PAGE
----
Associated Press Writer

LAUREL, Miss. –

The largest single-workplace immigration raid in U.S. history has caused panic among Hispanic families in this small southern Mississippi town, where federal agents rounded up nearly 600 plant workers suspected of being in the country illegally.

One worker caught in Monday's sweep at the Howard Industries transformer plant said fellow workers applauded as immigrants were taken into custody. Federal officials said a tip from a union member prompted them to start investigating several years ago.

- Advertisement -

Applauding as your fellow workers are arrested - their only crime to sneak into this country hoping to provide for their families?

One person snitching is one thing.  Other people complacent, I could understand.  But standing there like someone who has no clue what his or her own real place is in the world - with no clue that the bosses only distinguish between workers to the extent that they can get away with screwing some of them more than others - with no intuition born of long, hot days, let alone historical knowledge, that workers have always been helpless when disunited - and banging your hands together like a buffoon, as if they were doing all this for you?  As if your birthright were being reclaimed, when your status as a wage slave is simply being confirmed?

In Mississippi, things used to be all black and white - literally.  If you were white, you could speak out; if you were black, you kept your head down to stay alive.  Mind you, if you were white and you didn't agree with any of this, you were well advised to keep your mouth tightly shut.

- Advertisement -

Immigration, on any sizable scale, is a pretty new thing in Mississippi.  Like most of the South, it historically received far fewer immigrants than the rest of the country.  But historically, and still today, it has the highest percentage of African-Americans in the country.

Despite that, it's one of the most Republican states, because the whites vote so overwhelmingly for the party of Goldwater, Nixon, Reagan, and Bush.

It wasn't always like this.  Back in the days of the one-party Democratic South, Mississippi was the second-most Democratic state in the country (after South Carolina).  This started changing in 1948, when Truman came out for civil rights, but as late as 1960, no Republican presidential candidate had secured even 40% of the vote in Mississippi since 1872 - back during Reconstruction, when Black people could actually vote.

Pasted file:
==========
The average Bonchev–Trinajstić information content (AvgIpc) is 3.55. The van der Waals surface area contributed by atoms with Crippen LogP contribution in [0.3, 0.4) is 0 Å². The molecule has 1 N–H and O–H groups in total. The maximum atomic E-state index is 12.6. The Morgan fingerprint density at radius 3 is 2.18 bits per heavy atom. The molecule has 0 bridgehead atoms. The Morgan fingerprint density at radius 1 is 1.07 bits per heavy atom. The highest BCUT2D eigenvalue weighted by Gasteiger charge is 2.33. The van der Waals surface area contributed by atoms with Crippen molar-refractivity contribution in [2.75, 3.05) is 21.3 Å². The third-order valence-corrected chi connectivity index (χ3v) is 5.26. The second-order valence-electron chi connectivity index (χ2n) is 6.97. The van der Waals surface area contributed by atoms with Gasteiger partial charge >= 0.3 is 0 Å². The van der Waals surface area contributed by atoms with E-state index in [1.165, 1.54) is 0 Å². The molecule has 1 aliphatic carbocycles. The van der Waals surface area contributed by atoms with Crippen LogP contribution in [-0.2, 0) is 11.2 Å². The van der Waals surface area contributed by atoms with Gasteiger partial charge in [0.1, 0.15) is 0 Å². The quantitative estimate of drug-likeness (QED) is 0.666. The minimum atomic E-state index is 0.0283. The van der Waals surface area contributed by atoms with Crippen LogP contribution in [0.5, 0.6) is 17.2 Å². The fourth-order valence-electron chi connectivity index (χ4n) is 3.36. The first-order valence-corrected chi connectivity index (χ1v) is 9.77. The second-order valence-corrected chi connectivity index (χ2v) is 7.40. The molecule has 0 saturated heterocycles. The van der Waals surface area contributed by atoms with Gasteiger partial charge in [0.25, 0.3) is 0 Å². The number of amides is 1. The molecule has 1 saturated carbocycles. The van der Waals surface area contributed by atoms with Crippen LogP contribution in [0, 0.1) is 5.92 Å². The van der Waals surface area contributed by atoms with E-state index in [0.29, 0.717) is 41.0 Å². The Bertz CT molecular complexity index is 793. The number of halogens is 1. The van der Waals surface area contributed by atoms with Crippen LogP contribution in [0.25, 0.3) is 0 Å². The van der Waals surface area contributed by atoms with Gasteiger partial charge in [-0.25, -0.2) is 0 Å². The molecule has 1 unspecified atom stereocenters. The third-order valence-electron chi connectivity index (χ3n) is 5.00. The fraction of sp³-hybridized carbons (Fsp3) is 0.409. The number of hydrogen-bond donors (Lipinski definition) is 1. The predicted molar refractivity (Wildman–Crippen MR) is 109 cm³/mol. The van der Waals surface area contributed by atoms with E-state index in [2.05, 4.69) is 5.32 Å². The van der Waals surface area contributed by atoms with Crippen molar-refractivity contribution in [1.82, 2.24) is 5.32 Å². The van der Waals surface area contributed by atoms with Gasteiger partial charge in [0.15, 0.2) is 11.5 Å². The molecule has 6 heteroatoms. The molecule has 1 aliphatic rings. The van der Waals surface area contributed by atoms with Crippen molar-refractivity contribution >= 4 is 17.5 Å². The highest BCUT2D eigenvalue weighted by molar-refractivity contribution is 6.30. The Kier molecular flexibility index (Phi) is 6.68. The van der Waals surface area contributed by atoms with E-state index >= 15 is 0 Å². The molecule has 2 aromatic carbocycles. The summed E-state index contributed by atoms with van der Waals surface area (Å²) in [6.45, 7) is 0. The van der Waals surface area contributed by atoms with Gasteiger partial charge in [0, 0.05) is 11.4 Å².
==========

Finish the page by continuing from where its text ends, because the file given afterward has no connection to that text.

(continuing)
Then came 1964.  Lyndon Johnson was running for reelection after shepherding the historic Civil Rights Act through Congress, banning most forms of racial segregation and discrimination.  The Republicans nominated Senator Barry Goldwater, who had led the opposition to the bill.

Johnson won 61.1% of the national popular vote - the highest percentage since they started tabulating a national popular vote in 1824.  Goldwater got only 38.5%.

In Mississippi, however, Goldwater got 87% of the vote.

- Advertisement -

Now, bear in mind that in those days, black people pretty much couldn't vote in the state.  Because of literacy tests and other laws designed to disenfranchise them, administered by racist registrars, plus the ever-present threat of violence, the black registration rate in Mississippi was only 5%.

Johnson, after winning his landslide reelection, got the Voting Rights Act passed in 1965.  Black voter registration stunningly went up to 70% in time for the 1968 election.  Democrat Hubert Humphrey got 23% of the Mississippi vote - almost all of it from blacks - while segregationist George Wallace romped to a landslide victory with 63.5%.  Richard Nixon, en route to the White House, came in third with a mere 13.5% of the Mississippi ballot.

The Republicans have been winning the state ever since, presidentially, and, more recently, on the Congressional and state levels as well.  They can't get 87% of the vote any more - the Voting Rights Act saw to that.  In the delta region along the Mississippi river, where African-Americans have been the majority population since slavery days, most local offices have passed from ultra-racist whites to blacks since the civil rights movement.  But statewide, racist, Confederate-sympathizing whites can still outvote anyone of a different hue or persuasion.